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  • Ilinca Stroe

One word at a time: “Gât”

Gat lung

They say, “capul se uită unde îl întoarce gâtul” (the head looks in the direction where the neck turns it), and that certainly suggests the subtle importance of this body part which may otherwise seem secondary: the neck. Interestingly, while in Romanian “cap” (“head”) is a Latin-origin word, “gât” (“neck”) comes from Slavic glŭtŭ, meaning “swallow”. Those word origins, in light of the saying just quoted, are telling of the permanent cultural interplay of Latin and Slavic roots (and mindsets) in the Romanian vocabulary.

In our series of posts on phrases based on body parts, gât is the first Slavic-origin body part we’ll be looking at. Some of the phrases it generated have quite literal meanings, but others imply emotional connotations of anything between hostility and enthusiasm. Let us review the most frequent of them, with their English translations and clarifying examples:

Ÿ a strange de gât pe cineva = to squeeze someone’s throat

“Cum ai reacţionat când ai aflat că vecinul ţi-a otrăvit câinele?” / “How did you react when found out your neighbour had poisoned your dog?”

“Mi-a venit să îl strâng de gât!” / “I felt like strangling him!”

Ÿ a se arunca de gâtul cuiva = to throw your arms around someone’s neck

“Ce-a făcut Mia când l-a reîntâlnit pe vărul ei, după atâţia ani?” / “What did Mia do when she met her cousin again, after all those years?”

“S-a aruncat de gâtul lui şi l-a îmbrăţişat cu drag.” / “She threw her arms around his neck and gave him a loving hug.”

Ÿ a-ţi rupe/a-ţi frânge gâtul = to break your neck

“Am auzit că Liviu a fost dat afară.” / “I hear Liviu has got the sack.”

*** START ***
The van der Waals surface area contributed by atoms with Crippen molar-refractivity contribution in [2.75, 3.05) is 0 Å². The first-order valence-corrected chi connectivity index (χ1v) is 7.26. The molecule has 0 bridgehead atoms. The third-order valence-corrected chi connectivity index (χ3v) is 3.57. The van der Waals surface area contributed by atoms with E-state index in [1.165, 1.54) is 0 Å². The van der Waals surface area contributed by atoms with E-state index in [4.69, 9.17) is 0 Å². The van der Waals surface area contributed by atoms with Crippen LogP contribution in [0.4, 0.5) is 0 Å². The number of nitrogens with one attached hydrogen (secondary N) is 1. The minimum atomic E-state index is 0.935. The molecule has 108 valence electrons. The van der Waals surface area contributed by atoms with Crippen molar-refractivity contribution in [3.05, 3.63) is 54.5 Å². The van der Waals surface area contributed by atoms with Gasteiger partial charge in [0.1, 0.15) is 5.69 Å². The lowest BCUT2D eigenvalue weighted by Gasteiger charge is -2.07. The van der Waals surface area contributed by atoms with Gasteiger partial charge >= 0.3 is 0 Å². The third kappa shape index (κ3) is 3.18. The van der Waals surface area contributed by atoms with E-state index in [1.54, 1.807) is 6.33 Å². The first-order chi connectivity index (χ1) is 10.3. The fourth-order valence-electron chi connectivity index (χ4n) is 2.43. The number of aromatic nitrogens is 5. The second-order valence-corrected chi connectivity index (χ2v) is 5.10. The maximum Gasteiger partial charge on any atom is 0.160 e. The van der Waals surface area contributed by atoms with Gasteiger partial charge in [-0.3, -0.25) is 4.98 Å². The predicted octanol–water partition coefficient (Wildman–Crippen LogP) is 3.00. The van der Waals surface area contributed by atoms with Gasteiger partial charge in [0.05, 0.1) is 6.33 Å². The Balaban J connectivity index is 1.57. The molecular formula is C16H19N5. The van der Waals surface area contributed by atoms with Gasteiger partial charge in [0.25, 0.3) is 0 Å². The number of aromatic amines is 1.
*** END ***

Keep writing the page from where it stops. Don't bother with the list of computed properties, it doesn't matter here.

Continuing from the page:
“Da. A vrut să promoveze săpându-l pe şeful lui, dar până la urmă şi-a frânt gâtul...” / “Yes. He wanted to promote by sabotaging his boss, but he ended up breaking his neck.”

Ÿ a face gât = to be up in arms

“A acceptat Doina să lucreze normă doublă cât suntem în vacanţă?” / “Did Doina agree to work double time while we’re on holiday?”

“Nici vorbă. A făcut gât, iar şeful i-a dat voie să-şi ia şi ea vacanţă.” / “No way. She was up in arms against it, and the boss allowed her to go on holiday too.”

Ÿ a da în gât pe cineva = to tell on someone

“Cum a aflat profa că Nicu a spart geamul?” / “How did the teacher find out that it was Nicu who’d broken the window?”

“L-a dat în gât Ionuţ.” / “Ionuţ told on him.”

Ÿ a da pe gât = to gulp down

“Ce obosit era Andrei la şedinţă!” / “Andrei was exhausted at the meeting!”

“Ei, după aceea a dat pe gât două căni de cafea şi şi-a revenit.” / “Well, after that he gulped down two mugs of coffee and he came round.”

Ÿ a-ţi sta în gât = to stick in one’s throat

“A venit Costin la petrecere?” / “Was Costin at the party?”

“Da, dar i-a stat în gât, fiindcă fosta lui soţie a venit cu noul ei prieten.” / “Yes, but it stuck in his throat, because his ex-wife showed up with her new boyfriend.”

Ÿ a ţi se usca gâtul de sete = to have your throat dried with thirst

“Ce faci, ai băut toată sticla??” / “What are you doing, emptying the whole bottle??”

“Da. Mi se uscase gâtul de sete.” / “My throat had dried with thirst.”

Ÿ a muri cu cineva de gât = to fight to the dead end

“Tot vă mai certaţi?” / “Are you still arguing?”

“Păi Doru tot nu crede că am dreptate, dar eu mor cu el de gât, nu mă las până nu-l conving!” / “Doru still doesn’t think I’m right, but I’ll fight to the dead end and won’t give up before persuading him!”

As for proverbs with gât, the Aromanians* have a nice one: “sfatul bătrânilor, salbă la gât” (“the elders’ advice, jewellery around your neck”), meaning that the wisdom of your elders is something you should embrace proudly and openly. There are also two humorous, if not sarcastic, sayings which are quite critical of people with limited intellectual abilities: “a studiat până la gât, dar în cap nimic nu i-a intrat” (“he was up to his neck in study, but nothing went into his head”); and “unora li s-a dat capul ca să nu le plouă în gât” (“some people were given a head so that rain doesn’t fall right into their throat”).

Finally, there’s an anecdote about prominent Romanian mathematician Grigore Moisil, who was quite famous for his wry sense of humour. Apparently, one friend complained, “The math you’re always preaching, I’m sick to my neck with it!” The mathematician was prompt to reply: “Why, math is done from the neck above!”

* The Aromanians are, according to Wikipedia, “a Romance ethnic group native to the Balkans, traditionally living in northern and central Greece, central and southern Albania, North Macedonia, south-western Bulgaria and Serbia.” They speak a language that is similar to Romanian.

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